This time of year Christians remember and celebrate the incarnation; the Almighty Creator of all things voluntarily becoming a human being to live as one of us. This uniquely Christian conviction cannot be found among the differing religions and philosophies birthed in the world (ancient or modern). The reason is simple: The GOD never gets this close to humanity, never does something so demeaning or unbecoming of Deity! Non-Christian people of every generation have found this belief strange, stupid or even offensive to their religious sensibilities.
Some years ago there was a popular song that expresses very well the sense of bewilderment over the biblical conception of God. It was done by the artist Joan Osborne and is titled, “One of Us.” (From Osborne’s album titled “Relish” .)
The questions being posed in this song are profound. Who is God? How could God relate to us? How could we ever connect with God in any true meaningful way if he is great, holy, all-powerful? I think that the lyrics also reveal something very important about how many people (religious or secular) view God and themselves and the biblical claims of Jesus Christ. The implied answer (in the lyrics) to the questions posed in the song is this: God could be “one of us” but only if he were just as sick and hopeless as we are!
The question posed in this song, “What if God was one of us?” is very similar to the question the writers of the New Testament asked about Jesus of Nazareth. The key question you find the disciples asking in the Gospels is, “Who is this man, whom we know as one of us? Could he be God?” The Lord claimed for himself the nature of God while obviously being an otherwise unremarkable man. The unanimous testimony of the apostles’ is he is indeed God. But what kind of God was this man? Or perhaps, what kind of God did this God-Man reveal?
I would suggest that the reader pay special attention to Hebrews chapter 2. There is a remarkable affirmation of the incarnation and an explanation of the reason why God the Son became incarnate as Jesus of Nazareth, the Messiah. Let us look at together.
In the first chapter the writer of Hebrews has gone to great lengths to argue that Jesus Christ is God the Son and superior to all creatures—particularly angels. So in the first four verses (2:1-4) he gives a sober warning about listening to the Son. God had testified to the identity of Jesus as his dearly beloved Son sent to bridge the divide between God and humans. The writer is pleading for his readers to listen now rather than later—for they will be held responsible for how they responded to the message of Jesus Christ.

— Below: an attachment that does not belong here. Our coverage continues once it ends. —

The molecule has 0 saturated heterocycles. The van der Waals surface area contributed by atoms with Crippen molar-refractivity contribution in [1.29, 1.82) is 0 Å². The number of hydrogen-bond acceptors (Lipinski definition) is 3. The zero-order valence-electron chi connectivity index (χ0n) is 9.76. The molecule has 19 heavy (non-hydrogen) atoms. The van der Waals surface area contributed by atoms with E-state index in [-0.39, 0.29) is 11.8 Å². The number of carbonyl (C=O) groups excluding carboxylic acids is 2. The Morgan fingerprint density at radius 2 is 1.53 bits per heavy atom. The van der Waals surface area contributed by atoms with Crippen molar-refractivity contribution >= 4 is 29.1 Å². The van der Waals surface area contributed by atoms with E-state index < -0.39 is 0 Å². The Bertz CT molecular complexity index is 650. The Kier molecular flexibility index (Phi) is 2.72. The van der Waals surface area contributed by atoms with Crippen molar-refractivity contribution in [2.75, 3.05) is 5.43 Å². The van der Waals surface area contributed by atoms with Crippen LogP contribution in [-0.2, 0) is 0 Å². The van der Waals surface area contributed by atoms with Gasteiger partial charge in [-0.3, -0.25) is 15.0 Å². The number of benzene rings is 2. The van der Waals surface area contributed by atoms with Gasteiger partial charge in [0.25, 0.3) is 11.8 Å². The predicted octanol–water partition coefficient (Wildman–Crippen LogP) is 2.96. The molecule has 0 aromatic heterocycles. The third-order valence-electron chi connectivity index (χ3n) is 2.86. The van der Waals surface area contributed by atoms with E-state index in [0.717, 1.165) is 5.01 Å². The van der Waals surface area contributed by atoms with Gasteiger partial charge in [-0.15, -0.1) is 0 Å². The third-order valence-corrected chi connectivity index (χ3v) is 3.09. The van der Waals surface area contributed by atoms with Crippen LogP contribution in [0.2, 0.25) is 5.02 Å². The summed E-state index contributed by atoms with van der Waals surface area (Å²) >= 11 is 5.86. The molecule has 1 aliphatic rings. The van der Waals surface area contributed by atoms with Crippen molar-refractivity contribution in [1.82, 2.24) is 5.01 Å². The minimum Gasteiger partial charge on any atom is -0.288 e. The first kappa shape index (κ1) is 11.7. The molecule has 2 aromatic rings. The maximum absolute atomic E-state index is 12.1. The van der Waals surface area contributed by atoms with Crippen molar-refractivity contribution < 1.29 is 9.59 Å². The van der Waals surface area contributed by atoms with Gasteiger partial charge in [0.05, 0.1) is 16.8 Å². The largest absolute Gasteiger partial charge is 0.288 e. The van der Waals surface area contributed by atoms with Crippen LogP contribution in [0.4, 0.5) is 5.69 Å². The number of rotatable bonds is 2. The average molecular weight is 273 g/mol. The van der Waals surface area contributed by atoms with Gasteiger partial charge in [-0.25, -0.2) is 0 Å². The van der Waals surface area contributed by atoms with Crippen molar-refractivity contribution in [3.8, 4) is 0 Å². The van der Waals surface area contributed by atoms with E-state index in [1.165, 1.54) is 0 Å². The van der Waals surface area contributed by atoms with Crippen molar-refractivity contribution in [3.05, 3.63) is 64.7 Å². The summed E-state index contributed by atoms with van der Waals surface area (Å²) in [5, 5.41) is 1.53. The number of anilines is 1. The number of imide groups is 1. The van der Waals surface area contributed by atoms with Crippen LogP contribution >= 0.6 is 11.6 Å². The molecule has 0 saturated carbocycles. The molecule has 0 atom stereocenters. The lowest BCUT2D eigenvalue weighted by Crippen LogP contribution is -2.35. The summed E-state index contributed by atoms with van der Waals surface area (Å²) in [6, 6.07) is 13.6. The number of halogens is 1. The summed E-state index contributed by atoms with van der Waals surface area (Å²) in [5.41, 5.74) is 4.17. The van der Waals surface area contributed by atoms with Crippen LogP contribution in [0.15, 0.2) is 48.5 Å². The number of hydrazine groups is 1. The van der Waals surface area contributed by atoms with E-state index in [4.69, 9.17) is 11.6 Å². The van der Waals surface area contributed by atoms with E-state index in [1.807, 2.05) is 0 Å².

He then makes (2:5-8) an abrupt turn by quoting at length from Psalm 8. This Psalm testifies to King David’s astonished wonder that God would gift human beings with such extraordinary worth, dignity and position among created things—they were made to bear the Image of the invisible, Almighty Creator of the heavens and the earth! They were made to “subdue” the creation by reflecting and carrying out the Creator’s good purpose for it. They were to be God’s direct instruments of good through wise stewardship of his creation.
However, the grand vision boldly proclaimed in the Psalm has not come to pass. Human history shows us that humans have definitely not fulfilled that purpose in the earth. This is so because humans missed their created purpose by seeking to live as though they were gods and had no need for their Maker; they missed what God had graciously marked them out for—to know the love of God and find joy in serving God alone—for the glory of God, the good of their fellow humans and the whole created realm.
But note verse 8, “As it is, we do not yet see everything in subjection to them.” (2:8, NRSV) That is, to human beings. This phrase “do not yet see” hints at a point in the future that will be radically different from human life as we know it! God has promised a future life of joy for redeemed humans which is beyond our ability to comprehend now. Jesus called this the Kingdom of God—which is here now but to be fully revealed in the future. This gives us great hope!